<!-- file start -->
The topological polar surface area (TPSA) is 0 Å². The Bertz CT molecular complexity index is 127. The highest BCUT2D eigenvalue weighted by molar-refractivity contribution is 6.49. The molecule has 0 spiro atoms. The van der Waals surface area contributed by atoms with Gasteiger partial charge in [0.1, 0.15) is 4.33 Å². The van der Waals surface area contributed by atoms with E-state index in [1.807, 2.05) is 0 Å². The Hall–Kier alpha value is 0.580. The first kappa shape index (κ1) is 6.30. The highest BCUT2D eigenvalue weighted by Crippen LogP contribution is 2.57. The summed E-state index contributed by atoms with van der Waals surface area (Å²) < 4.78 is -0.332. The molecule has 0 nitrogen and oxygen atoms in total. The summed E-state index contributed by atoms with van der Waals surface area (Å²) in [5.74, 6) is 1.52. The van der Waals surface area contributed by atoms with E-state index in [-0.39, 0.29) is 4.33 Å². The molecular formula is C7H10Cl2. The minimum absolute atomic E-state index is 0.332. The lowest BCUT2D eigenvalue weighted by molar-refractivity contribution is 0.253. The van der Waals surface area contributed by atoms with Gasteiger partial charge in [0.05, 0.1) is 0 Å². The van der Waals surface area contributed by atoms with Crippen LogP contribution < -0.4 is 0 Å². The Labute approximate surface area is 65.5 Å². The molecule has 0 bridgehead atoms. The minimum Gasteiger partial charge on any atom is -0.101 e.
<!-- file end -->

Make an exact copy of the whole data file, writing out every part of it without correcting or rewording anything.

The topological polar surface area (TPSA) is 0 Å². The Bertz CT molecular complexity index is 127. The highest BCUT2D eigenvalue weighted by molar-refractivity contribution is 6.49. The molecule has 0 spiro atoms. The van der Waals surface area contributed by atoms with Gasteiger partial charge in [0.1, 0.15) is 4.33 Å². The van der Waals surface area contributed by atoms with E-state index in [1.807, 2.05) is 0 Å². The Hall–Kier alpha value is 0.580. The first kappa shape index (κ1) is 6.30. The highest BCUT2D eigenvalue weighted by Crippen LogP contribution is 2.57. The summed E-state index contributed by atoms with van der Waals surface area (Å²) < 4.78 is -0.332. The molecule has 0 nitrogen and oxygen atoms in total. The summed E-state index contributed by atoms with van der Waals surface area (Å²) in [5.74, 6) is 1.52. The van der Waals surface area contributed by atoms with E-state index in [-0.39, 0.29) is 4.33 Å². The molecular formula is C7H10Cl2. The minimum absolute atomic E-state index is 0.332. The lowest BCUT2D eigenvalue weighted by molar-refractivity contribution is 0.253. The van der Waals surface area contributed by atoms with Gasteiger partial charge in [0.05, 0.1) is 0 Å². The van der Waals surface area contributed by atoms with Crippen LogP contribution < -0.4 is 0 Å². The Labute approximate surface area is 65.5 Å². The molecule has 0 bridgehead atoms. The minimum Gasteiger partial charge on any atom is -0.101 e.